Therefore my position has been that the best approach is to strike a balance  – learn about all areas of science to a basic level but also delve as deeply as you can go in one or a few areas. It is probably not a coincidence that this is the approach taken in medical education. Medical students learn a little bit of everything, but then specialize in one area, and may in fact subspecialize in a very narrow area. Academics often reduce their focus to a single topic and try to learn everything there is to know about that one very narrow field. In the applied science of medicine, at least, the balance approach has prevailed.

I also find that most career scientists have a keen interest in all of science outside their specialty, and become well-informed lay persons in their spare time.

This new study does not really change my opinion on this topic, although it may give me more of an appreciation for the value of in-depth science study at the high school level (as opposed to waiting until college). It makes sense for the reasons I stated above. Learning a little bit of chemistry, biology, and physics in high school may not give sufficient knowledge for it to really stick. And without sufficient depth, real scientific principles may not come across. For example, at the basic level of knowledge you don’t really get an appreciation for the controversies in science and how they are resolved. Only when a topic in given in depth do you get to the limits of knowledge where science really happens.

It’s also possible that the reason students who took advanced courses in one science did better later on is because teachers capable of teaching the more advanced courses were better science teachers overall. Also, this study is retrospective so there can obviously be self-selection in those students who took advanced courses (although the study tried to control for this). So while this study is provocative, and I do think it reflects a real effect, it is far from being the final word on this question. There are still many variables to work out.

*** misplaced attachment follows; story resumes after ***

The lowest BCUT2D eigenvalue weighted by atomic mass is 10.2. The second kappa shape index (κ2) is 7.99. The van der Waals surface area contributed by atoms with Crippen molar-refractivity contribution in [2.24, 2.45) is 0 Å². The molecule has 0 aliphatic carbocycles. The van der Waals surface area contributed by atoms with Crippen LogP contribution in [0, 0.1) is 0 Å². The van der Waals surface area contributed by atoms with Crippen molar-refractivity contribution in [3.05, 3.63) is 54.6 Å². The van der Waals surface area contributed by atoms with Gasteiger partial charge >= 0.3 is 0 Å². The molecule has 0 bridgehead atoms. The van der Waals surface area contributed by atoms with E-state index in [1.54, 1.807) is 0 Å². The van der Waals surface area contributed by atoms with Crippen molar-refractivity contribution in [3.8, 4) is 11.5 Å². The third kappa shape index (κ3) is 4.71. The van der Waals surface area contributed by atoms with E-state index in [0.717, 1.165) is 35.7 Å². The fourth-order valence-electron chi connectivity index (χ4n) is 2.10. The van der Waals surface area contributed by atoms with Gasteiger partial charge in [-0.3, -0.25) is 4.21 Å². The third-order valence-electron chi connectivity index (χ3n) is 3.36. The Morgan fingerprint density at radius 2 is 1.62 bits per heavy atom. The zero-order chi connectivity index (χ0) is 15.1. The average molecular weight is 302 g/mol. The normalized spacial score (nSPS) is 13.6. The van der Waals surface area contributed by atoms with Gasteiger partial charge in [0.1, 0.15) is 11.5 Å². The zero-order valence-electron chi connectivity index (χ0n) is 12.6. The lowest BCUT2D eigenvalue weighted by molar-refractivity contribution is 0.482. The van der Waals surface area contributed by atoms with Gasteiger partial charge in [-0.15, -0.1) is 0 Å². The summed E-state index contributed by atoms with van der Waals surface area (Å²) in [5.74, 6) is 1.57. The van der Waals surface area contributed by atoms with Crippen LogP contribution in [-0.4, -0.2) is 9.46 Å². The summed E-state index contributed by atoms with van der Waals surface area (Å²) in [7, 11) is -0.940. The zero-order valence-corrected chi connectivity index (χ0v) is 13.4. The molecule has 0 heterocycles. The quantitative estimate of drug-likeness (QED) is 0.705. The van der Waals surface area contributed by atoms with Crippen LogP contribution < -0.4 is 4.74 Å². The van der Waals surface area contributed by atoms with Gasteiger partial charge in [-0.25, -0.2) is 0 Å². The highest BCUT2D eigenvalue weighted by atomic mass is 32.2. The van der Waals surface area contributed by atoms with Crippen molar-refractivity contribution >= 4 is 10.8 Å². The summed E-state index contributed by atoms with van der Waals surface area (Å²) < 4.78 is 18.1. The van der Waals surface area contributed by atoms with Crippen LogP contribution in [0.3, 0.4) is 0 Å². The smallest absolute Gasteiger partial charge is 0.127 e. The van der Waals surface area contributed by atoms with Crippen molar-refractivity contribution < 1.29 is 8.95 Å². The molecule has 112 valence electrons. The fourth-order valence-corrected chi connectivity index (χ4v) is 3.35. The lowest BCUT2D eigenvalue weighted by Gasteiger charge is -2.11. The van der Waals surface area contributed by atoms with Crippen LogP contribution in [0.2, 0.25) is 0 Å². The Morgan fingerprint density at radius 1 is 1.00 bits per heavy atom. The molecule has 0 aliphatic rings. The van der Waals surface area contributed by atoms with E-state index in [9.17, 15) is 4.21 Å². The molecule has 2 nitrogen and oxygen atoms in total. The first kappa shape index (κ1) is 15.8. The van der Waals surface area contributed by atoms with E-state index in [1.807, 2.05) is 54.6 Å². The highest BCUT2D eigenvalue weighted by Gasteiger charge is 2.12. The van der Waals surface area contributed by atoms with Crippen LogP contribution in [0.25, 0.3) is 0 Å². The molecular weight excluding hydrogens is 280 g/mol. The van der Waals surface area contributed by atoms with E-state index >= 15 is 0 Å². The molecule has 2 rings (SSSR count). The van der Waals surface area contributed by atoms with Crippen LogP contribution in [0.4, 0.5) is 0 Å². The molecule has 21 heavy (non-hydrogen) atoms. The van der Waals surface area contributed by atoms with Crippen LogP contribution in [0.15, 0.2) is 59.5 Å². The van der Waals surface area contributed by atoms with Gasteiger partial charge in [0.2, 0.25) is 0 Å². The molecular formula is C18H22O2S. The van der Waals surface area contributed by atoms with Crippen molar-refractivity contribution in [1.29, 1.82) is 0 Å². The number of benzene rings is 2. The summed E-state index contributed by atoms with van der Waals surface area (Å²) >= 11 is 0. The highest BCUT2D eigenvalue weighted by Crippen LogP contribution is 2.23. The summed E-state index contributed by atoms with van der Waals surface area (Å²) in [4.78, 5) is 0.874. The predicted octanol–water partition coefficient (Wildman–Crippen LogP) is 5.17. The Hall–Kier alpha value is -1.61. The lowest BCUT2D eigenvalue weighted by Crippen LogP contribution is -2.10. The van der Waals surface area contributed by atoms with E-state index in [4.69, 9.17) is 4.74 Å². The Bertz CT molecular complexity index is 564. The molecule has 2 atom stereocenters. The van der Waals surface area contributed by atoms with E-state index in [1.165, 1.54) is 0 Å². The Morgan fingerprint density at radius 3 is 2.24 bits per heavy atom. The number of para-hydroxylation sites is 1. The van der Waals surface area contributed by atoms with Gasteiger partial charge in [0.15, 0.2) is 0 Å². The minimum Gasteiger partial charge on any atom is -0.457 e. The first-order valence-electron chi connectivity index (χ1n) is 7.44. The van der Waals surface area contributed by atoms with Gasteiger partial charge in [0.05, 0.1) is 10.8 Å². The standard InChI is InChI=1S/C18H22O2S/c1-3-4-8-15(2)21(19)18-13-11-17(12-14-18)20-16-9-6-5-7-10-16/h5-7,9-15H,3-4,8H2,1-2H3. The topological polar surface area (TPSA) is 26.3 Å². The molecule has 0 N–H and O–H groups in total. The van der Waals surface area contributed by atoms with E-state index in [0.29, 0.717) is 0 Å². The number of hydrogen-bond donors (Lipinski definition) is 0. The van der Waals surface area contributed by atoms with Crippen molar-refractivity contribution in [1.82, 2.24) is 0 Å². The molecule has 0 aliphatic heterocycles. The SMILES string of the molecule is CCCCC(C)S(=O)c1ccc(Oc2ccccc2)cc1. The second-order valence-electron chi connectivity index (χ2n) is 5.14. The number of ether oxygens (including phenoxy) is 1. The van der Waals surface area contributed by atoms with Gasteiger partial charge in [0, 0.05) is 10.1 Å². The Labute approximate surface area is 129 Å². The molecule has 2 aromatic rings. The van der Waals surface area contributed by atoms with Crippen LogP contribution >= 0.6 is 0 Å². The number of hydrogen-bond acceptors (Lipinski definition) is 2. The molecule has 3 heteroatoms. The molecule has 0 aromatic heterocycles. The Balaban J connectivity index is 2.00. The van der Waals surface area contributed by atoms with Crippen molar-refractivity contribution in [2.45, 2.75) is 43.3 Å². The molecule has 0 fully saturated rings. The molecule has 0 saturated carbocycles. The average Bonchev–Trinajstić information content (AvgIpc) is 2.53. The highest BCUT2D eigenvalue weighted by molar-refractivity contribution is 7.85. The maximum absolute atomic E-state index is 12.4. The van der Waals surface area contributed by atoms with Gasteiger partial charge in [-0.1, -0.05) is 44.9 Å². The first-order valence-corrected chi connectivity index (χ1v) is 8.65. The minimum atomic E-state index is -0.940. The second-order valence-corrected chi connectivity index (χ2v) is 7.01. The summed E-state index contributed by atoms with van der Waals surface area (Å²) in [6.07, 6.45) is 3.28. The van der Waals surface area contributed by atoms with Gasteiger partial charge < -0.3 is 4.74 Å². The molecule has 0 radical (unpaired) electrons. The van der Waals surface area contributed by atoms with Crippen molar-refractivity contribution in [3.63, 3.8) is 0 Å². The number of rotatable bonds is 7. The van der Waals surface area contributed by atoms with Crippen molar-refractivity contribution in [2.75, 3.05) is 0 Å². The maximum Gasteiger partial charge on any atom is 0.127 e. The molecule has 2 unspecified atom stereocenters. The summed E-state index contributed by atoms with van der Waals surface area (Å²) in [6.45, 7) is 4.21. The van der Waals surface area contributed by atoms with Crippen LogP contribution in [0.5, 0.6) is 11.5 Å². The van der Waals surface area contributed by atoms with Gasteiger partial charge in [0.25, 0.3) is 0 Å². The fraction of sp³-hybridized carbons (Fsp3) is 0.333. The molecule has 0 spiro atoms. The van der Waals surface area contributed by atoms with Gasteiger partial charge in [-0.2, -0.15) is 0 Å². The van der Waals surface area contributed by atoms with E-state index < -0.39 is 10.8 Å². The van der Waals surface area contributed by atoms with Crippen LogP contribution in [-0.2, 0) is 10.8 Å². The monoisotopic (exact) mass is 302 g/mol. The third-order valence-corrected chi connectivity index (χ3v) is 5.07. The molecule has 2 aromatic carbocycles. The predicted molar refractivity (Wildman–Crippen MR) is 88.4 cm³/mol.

What will need to be done is for school systems to implement changes to their curriculum and then measure the outcome of those changes.  Again, this will introduce many variables, but it would be a good real-world test to guide future science curricula.

Perhaps the best approach at this time would be to require students to take basic-level courses in the major sciences and then an advanced course in the topic of their choice. Further, the advanced course can require a thesis or other project that would require each student to study a specific topic to even greater depth. This balanced approach is most likely to get the best of both worlds, and also reflects what happens in the real world.

An alternative approach would be to have basic level courses include in-depth study in one subject area – just as an example of the field. So the combined approach can be taken within one course.

But I will point out that I do not think the answer to our science education problems lies solely in any such tweaking of the curriculum. There is no substitute for quality science teachers, and so far that seems to be the dominant variable in the equation. While I think we should continue to monitor and tweak the curriculum, it is not going to be a quick fix. Investing in and demanding higher standards for science teachers is probably going to be the most important measure for improving science education.